Since foster carers are self-employed, they are not eligible to join the Council’s pension scheme.We strongly advise carers to apply for a stakeholder pension provided by a reputable company, as this would be in your long- term interest. Brighton and Hove Families, Children and Learning is not in a position to advise which pension scheme carers should consider. We do not wish to be unhelpful on this key issue but think it is in your interest to receive expert independent financial advice on pension and tax issues.

Legal insurance

The Council pays the membership fees to Fostering Network for all foster carers. Carers get £100,000 legal expenses to cover against criminal cases caused by a carer’s fostering duty. There is a £50 excess. The insurance will pay out if carers are found guilty as long as the carers entered a plea of not guilty and the solicitor appointed by the insurers feels that they have a case; Fostering Network make clear that they would not expect this policy to be used to allow people to abuse children. Before consulting a solicitor, you must contact the Fostering Network legal expenses help-line.

Household and injuries insurance

All foster carers must have adequate household insurance and have informed their insurance company or broker that they are caring for children looked after by Families, Children and Learning; you must provide your supervising social worker with a copy of the insurance company’s acknowledgement of that notification. Carers should ask their insurance company to confirm in writing that for the purposes of the insurance policy, children they are looking after either as foster children or on a respite care basis, are regarded as members of the family during their placement. It is also necessary to have a public liability component in the home contents insurance, which covers damage or injury to a party outside the household.

Because foster carers looking after children and young people may incur loss or damage to their property and/or injury to themselves or their property, the Council has arranged insurance policies that provide various levels of compensation for loss or damage to property (comprising household building and contents but excluding cars).

Carers may claim on the Council’s policy if damage and/or theft has been caused by a young person whilst in their care and their own insurance does not cover the loss or damage (there is a £50,000 limit). The Council also has a policy which provides compensation to foster carers and their children under 18 years permanently living with them for certain major injuries caused by children fostered.

All claims on the Council’s insurance against damage/theft and major injury are subject to a policy excess of £100 for each incident. You should seek advice from your supervising social worker and if agreed by a senior manager financial assistance can be made with policy excess payments.

In the case of Family and Friends foster carers, they are also covered under the Council's insurance policy, as above (per Steve Frost, 09 September 2010).

In the case of parent and baby placements, the Council's insurance policy only covers the child in placement, not their parent.

Motor insurance

All foster carers who have a car, which is used for transporting looked after children, must have adequate motor insurance. Fostering Network advise that carers should inform their insurance company providing the policy for their car that they are fostering. You may wish to contact Fostering Network to obtain their advice about insurance companies who provide car insurance which takes greater account of the needs of foster carers. Brighton and Hove Families, Children and Learning is unable to recommend whether you should take out comprehensive insurance as well as third party, but discussion with an insurance broker or company may help to clarify whether this would be beneficial for you and your family.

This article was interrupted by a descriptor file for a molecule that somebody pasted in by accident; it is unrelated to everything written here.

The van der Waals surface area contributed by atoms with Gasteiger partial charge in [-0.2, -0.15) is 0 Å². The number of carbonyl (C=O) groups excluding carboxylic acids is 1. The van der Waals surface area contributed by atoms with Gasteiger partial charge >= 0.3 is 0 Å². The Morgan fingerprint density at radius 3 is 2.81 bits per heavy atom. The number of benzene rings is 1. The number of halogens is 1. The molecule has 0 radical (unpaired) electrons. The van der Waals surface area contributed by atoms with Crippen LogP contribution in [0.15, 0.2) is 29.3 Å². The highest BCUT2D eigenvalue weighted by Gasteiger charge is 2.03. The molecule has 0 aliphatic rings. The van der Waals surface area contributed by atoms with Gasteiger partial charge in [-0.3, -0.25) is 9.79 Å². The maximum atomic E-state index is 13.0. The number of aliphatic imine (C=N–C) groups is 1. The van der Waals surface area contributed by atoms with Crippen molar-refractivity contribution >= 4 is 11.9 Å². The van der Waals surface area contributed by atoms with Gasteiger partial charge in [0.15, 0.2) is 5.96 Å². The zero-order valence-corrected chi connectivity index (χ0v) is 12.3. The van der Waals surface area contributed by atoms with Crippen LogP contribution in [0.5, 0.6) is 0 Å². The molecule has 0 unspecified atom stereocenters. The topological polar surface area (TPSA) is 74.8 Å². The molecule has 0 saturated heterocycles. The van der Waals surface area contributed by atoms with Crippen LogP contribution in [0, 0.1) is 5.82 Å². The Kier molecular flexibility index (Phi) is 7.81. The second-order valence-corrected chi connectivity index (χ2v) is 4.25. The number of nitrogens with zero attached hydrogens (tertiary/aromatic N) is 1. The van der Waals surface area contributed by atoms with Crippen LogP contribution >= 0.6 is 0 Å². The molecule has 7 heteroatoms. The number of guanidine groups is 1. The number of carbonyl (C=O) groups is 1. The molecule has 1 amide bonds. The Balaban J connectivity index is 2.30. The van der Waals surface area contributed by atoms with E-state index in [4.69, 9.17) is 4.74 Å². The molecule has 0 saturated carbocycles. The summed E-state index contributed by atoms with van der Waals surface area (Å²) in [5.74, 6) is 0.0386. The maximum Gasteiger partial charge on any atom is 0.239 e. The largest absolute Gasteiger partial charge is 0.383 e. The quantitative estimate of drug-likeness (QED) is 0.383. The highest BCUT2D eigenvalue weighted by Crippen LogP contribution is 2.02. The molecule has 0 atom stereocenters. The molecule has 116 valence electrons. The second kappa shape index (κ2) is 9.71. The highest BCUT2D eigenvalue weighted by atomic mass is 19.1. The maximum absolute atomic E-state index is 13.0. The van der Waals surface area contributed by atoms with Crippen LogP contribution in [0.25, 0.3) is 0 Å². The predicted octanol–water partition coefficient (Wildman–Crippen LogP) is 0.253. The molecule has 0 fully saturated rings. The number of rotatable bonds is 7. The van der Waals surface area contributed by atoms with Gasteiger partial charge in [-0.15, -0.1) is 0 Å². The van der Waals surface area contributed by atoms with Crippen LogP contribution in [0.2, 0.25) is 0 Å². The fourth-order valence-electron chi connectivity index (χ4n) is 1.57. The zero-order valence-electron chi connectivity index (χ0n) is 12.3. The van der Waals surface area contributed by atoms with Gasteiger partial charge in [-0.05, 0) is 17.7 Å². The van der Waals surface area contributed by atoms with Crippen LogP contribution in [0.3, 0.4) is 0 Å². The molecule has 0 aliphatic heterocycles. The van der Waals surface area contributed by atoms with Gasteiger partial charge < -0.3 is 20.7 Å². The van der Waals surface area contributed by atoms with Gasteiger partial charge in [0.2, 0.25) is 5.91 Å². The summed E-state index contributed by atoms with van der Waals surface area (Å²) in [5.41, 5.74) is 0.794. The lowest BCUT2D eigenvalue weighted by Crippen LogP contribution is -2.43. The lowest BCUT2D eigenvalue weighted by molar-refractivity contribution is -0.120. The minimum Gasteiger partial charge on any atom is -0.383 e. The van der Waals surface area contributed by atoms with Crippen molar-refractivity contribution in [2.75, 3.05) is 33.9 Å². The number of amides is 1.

You should provide documentary evidence of insurance cover to your supervising social worker for any vehicle used for transport purposes for a child. Any damage caused to a vehicle by a foster child is excluded from the insurance covered by the Council’s insurance policies. However, if your car is damaged by a child/young person placed with you, and you find your insurance policy does not cover repair of damage caused, or there is a policy excess, you should consult your supervising social worker, and if agreed by a senior manager, financial assistance may be considered for repairs or policy excess payments. You may also wish to consult Fostering Network.

The law states that seat belts must be fitted to all cars under a certain age, in both the front and the back of the vehicle and, if seat belts are fitted, any person travelling in the car must wear those belts. Therefore, a vehicle may only carry the same number of passengers as it has seat belts. All motor insurance policies are interpreted in accordance with these seat belt laws, which you will find elsewhere in this Handbook. If an accident occurs and there are more persons in the car than there are seat belts, insurers may not be in a position to help with a claim, especially one relating to passenger injury. To comply with seat belt laws, remember that it is the driver’s responsibility to ensure that any passenger, including any child, wherever possible, is securely and correctly seated and seat belts provided are being worn.

With motor insurance, the permitted use to which any vehicle is put is very specific. Any change in the use of that vehicle, however slight it may appear, may mean that you are not covered for that change of use or circumstances. You should check with your insurance company or broker to see that you have the correct policy, in order to avoid problems occurring at a later date.




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